In this edition of Business Planet, host Giacomo Segantini visited Dublin to meet a woman at the heart of female entrepreneurship initiatives in Ireland.
Businesswoman Paula Fitzsimons is the National Director of Going for Growth, an initiative that she founded with the aim of supporting female business owner-managers that have been running their companies for two years or more.
Going for Growth, which is funded by Enterprise Ireland and KPMG, is based around peer-led roundtable sessions. Each roundtable is hosted by an experienced business leader, known as a ‘lead entrepreneur.’
Fitzsimons is passionate about supporting women who are serious about growing their businesses.
“Men are twice as likely as women to be an entrepreneur. That’s true right across Europe. But, more importantly, men are many times more likely than women to aim high in their business,” she says.
“Four hundred female entrepreneurs have been through a cycle of Going for Growth since 2009,” says Fitzsimons.
“In the last cycle, the entrepreneurs in six months grew their turnover by 25 percent and increased their employment by 13 percent.”
In November, Going for Growth won the 2015 European Enterprise Promotion Award in the category ‘Investing in Entrepreneurial Skills’.
Making a bean with beans
Business Planet went along to a Going for Growth roundtable hosted by ‘lead entrepreneur’ Caroline Keeling. She is the CEO of international fruit and vegetables company Keelings, which has 2,000 employees.
After the discussion session, Keeling explains: “The main issue that came out of it was time management. And how, with a small number of people, in a business that you’re trying to scale, you can get to everyone of your opportunities.”
Young entrepreneur Isolde Johnson is part of Keeling’s roundtable group. Together with her friend Sarah O’Connor, Johnson founded dynamic start-up firm ‘Cool Beans.’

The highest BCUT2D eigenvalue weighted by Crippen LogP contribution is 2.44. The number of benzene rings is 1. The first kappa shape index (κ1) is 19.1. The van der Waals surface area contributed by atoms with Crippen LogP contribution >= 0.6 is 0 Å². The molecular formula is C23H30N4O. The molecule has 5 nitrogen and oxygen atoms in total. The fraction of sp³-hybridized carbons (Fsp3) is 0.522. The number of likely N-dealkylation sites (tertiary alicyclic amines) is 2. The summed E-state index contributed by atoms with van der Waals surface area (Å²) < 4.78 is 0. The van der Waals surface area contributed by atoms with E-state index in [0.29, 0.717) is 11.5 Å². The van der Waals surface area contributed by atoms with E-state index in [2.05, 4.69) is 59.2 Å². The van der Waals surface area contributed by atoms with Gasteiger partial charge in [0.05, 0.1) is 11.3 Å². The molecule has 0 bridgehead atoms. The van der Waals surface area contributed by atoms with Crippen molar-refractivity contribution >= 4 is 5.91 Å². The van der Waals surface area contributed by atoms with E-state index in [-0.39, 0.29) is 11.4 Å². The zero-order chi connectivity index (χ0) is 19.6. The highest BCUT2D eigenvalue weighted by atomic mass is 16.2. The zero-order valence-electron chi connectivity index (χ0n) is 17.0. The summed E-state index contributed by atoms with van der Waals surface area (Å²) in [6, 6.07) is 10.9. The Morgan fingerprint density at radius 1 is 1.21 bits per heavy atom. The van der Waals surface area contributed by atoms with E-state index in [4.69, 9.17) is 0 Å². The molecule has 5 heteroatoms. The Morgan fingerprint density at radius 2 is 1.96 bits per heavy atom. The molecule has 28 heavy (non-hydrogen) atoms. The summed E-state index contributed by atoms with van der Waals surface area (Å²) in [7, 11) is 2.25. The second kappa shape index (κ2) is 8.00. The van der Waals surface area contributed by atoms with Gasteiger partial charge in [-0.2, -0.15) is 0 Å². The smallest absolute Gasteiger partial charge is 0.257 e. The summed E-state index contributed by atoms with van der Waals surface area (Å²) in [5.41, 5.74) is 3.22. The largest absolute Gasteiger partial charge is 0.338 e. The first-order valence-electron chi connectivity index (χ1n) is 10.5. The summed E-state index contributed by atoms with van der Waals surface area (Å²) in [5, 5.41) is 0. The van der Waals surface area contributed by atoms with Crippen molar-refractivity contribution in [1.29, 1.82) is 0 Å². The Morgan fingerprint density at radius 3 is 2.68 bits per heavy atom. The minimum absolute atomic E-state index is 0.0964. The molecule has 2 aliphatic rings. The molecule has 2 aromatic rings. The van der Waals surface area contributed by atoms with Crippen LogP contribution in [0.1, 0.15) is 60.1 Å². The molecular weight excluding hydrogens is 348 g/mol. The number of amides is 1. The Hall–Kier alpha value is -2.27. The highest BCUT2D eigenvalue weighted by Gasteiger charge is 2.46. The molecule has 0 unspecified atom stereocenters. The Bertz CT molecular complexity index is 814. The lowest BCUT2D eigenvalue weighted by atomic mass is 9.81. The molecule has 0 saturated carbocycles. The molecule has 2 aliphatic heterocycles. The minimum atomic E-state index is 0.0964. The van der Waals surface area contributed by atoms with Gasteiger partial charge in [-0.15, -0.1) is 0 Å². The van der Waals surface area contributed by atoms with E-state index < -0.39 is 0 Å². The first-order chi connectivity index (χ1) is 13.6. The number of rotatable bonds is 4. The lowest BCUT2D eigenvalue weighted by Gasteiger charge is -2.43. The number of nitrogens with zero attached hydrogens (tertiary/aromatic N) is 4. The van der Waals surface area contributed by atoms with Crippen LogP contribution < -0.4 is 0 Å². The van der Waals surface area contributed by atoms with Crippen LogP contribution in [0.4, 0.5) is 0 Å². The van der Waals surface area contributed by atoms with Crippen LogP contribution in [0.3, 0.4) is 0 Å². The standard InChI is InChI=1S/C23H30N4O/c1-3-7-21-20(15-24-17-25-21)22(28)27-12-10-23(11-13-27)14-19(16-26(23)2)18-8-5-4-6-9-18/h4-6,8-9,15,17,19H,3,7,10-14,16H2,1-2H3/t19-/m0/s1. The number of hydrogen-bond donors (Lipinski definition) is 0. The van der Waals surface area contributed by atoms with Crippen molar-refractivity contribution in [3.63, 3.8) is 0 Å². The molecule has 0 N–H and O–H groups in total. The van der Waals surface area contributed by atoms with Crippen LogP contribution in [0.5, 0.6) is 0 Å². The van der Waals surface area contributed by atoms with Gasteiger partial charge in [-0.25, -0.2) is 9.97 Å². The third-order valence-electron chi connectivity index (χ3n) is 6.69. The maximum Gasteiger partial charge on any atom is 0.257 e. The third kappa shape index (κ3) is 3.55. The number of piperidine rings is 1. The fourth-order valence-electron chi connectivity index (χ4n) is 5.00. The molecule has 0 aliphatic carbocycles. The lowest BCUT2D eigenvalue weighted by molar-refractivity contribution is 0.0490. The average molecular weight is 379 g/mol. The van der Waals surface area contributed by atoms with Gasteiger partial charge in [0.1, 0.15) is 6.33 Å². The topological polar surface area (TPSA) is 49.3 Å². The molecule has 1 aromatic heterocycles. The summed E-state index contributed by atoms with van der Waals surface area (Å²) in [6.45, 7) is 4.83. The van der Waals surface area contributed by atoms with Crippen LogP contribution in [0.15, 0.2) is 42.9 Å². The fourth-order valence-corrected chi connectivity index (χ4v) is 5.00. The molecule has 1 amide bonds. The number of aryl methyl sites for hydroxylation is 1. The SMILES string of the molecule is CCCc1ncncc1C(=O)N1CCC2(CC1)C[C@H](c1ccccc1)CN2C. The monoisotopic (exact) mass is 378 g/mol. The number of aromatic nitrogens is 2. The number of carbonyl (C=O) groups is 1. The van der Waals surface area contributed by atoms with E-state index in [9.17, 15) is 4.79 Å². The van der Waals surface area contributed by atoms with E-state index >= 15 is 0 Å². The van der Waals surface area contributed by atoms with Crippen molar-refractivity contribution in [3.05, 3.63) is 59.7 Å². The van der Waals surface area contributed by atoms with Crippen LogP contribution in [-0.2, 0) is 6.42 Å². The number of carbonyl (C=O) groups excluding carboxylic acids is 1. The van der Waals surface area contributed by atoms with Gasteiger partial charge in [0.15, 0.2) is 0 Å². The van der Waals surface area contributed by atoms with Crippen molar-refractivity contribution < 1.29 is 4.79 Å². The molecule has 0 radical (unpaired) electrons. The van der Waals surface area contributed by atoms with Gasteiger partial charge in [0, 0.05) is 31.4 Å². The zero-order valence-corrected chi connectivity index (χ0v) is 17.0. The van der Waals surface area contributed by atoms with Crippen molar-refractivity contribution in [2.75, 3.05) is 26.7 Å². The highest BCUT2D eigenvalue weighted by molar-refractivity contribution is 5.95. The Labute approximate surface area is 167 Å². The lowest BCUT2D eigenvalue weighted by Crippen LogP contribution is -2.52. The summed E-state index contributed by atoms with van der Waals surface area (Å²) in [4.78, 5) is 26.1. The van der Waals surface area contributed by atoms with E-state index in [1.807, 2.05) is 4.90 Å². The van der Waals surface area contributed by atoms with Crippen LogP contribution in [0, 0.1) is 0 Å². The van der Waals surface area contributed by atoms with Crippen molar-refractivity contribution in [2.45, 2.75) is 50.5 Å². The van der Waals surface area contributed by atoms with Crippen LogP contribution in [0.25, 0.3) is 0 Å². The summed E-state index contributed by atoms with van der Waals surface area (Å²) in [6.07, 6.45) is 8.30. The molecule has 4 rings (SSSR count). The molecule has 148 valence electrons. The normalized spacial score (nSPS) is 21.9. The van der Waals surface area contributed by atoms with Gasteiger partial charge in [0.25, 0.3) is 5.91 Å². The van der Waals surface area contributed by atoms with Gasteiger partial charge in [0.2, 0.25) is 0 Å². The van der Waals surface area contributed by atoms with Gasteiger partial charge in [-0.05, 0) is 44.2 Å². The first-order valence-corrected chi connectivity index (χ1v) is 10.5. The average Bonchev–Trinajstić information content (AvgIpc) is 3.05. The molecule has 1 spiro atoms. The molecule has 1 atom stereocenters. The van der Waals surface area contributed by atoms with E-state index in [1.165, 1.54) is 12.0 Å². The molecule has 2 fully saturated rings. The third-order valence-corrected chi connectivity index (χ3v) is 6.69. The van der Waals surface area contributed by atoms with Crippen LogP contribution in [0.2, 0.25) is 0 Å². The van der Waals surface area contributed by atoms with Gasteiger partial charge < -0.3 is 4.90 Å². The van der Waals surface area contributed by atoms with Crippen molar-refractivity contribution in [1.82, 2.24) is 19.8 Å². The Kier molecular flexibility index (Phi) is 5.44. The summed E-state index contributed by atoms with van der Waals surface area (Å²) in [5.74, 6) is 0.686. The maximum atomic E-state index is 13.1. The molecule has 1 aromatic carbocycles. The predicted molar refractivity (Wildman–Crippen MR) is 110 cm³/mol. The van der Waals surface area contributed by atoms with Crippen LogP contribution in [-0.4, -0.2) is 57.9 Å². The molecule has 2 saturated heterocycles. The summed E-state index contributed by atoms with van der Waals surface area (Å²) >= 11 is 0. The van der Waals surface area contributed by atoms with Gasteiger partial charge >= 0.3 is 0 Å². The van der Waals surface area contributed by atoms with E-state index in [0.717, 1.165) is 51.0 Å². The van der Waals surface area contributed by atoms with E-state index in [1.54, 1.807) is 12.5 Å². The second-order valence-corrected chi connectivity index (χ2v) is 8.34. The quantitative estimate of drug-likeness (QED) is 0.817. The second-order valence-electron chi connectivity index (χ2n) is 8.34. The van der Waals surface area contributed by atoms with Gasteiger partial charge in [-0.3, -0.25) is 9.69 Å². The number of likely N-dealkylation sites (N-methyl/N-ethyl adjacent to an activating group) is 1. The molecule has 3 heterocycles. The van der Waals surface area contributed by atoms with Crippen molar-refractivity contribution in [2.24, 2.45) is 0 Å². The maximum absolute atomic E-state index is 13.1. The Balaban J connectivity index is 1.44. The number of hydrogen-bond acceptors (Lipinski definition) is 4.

Johnson and O’Connor wanted to launch a new quick and easy meal solution for busy young professionals like themselves that was super healthy as well.
They came up with nutritious baked bean meals in a pot and ‘Cool Beans’ was born.
Johnson and O’Connor first tested their bean meals on the music festival circuit, before getting their product into a handful of Irish stores in 2014.
“We did a lot of in-store tastings, getting people to try the product, telling them about how healthy it was, how convenient it was, and just getting their feedback,” Johnson says.
Today, the firm is exporting to the UK as well, and there are 260 stockists of the product. A deal with Waitrose has landed ‘Cool Beans’ on the shelves of dozens of branches of the premium supermarket.
Johnson says she and O’Connor are still going for growth: “We want to add on more products. We want to be exporting across Europe. And, in the next three years, we want to be employing over 10 people with a turnover of over 6 million euros.”
The Going for Growth initiative has recently been piloted in Finland.